I'm a geekette who enjoys playing with new technology for software developers. I work as a Developer Evangelist for Microsoft. My current focus is on machine learning and big data on Azure.
Have you ever had to work with a legacy codebase? Designing new functionality on existing applications can be daunting. There are always differences between the original design and the current implementation. The new Architecture tools within Visual Studio 2010 help you to understand the application you have, design new functionality you need, and validate that your design and your implementation do not deviate. In this post, we’ll look at how to understand the application that you have.
Software can grow complex very quickly. Whether you’re handed a legacy codebase that was created by someone else or you just want to get a better high-level view of the code that your team has produced, Visual Studio 2010 has some tools to help you better understand your code.
First of all, one of the biggest contributors to complexity is dependencies within your codebase. To better manage your dependencies, you can create dependency graphs of your existing code. Under the Architecture menu item, there is a option called “Generate Dependency Graph”.
When generating dependency graphs, there are three options. Collectively, these three options are called the “standard graphs”:
Let’s walk through an example, using the .NET Pet Shop 4.0 codebase. Under the Architecture menu item, I’m going to click on Generate Dependency Graph, By Assembly. This will pop up a screen like this:
Under the covers, Visual Studio is making sure that everything builds, cracking open the assemblies, and building the graphs. Once it’s complete, this will generate a DGML file. DGML stands for “Directed Graph Markup Language”.
This diagram shows the dependencies between your assemblies. The thickness of the link line indicates the number of dependencies between the nodes; thicker lines indicate a stronger dependency.
You can navigate through the diagram using Ctrl + mouse wheel to zoom in and out, or right-click and drag a boxed selection to zoom in on that. When we drill in, it will show the namespaces that the assembly is dependent on (not all namespaces in the assembly), and we can drill down further to see the classes that your assembly is using too. This is an easy way to visualize and explore your dependency impact.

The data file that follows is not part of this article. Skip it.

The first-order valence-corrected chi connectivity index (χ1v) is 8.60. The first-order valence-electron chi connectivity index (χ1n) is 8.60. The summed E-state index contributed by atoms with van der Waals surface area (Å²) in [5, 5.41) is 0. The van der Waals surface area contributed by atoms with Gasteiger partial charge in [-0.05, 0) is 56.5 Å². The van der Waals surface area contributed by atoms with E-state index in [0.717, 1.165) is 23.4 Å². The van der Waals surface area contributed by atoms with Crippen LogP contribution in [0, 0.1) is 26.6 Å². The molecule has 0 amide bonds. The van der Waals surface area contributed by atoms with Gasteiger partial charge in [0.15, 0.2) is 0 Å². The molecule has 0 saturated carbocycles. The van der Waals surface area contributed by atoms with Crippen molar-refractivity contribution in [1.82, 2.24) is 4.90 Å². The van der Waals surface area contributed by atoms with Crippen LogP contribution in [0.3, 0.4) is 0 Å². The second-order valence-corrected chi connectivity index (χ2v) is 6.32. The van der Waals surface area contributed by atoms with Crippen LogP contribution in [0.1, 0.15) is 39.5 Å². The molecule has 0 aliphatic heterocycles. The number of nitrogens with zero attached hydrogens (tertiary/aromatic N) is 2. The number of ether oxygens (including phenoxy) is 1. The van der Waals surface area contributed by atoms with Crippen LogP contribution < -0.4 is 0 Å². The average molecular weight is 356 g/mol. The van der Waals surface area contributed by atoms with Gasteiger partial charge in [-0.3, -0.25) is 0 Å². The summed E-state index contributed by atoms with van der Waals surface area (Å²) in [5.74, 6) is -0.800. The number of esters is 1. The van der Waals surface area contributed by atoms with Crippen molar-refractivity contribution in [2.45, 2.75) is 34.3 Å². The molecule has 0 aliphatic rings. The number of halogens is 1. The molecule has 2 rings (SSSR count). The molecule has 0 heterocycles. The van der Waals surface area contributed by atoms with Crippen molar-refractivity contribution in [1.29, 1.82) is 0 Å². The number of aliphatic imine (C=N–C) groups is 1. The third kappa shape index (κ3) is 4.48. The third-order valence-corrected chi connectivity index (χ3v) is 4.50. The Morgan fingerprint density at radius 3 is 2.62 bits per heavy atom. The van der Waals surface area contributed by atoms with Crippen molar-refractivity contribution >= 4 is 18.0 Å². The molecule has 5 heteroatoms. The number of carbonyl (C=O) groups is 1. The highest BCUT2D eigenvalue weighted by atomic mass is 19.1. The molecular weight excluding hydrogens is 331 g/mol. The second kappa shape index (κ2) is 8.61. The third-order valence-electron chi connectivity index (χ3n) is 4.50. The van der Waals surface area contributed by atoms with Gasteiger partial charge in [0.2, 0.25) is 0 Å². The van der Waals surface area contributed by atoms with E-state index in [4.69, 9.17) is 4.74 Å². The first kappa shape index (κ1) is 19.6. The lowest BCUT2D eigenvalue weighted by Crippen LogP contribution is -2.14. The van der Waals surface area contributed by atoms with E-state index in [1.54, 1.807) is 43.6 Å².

Notice the two pink-ish boxes near the bottom of the diagram. The orange-pink box is labeled “Externals” and the purple-pink box is labeled “Generics”. The Externals group contains all external dependencies that you have on code outside of your solution. The Generics group contains all generics in your solution; the generics were grouped together to avoid cluttering the diagram.
Let’s take a look at the PetShopWeb.dll node.
The “2” in the upper left-hand corner indicates that there are 2 sub-items. In the case of this diagram, it means that there are 2 namespaces within PetShopWeb.dll. You can expand the node and see them by clicking the chevron icon in the upper right-hand corner of the node.
Clicking on the PetShop.Web namespace to select it will also show you the dependency links (in purple) within that particular namespace.
You can also expand the PetShop.Web namespace to view the classes used by your assembly. Click the chevron icon in the upper right-hand corner of the PetShop.Web namespace node.
Finally, let’s walk through the right-click menu…there is some cool functionality in there. If you right-click on a node on the design surface, you will get this menu:
There are a couple of things in here worth calling out:
Now, I’m going to clean up my diagram a little by deleting the “Externals” node. This shows just the code in my system. (Since I’ve expanded a bunch of nodes, I also right-clicked and selected “Group” then “Collapse All”.)
Now I can click “Quick Clusters” to see the assemblies that are at the heart of my system. The “Quick Clusters” icon looks like three little bubbles.
Clicking on it produces a view like this: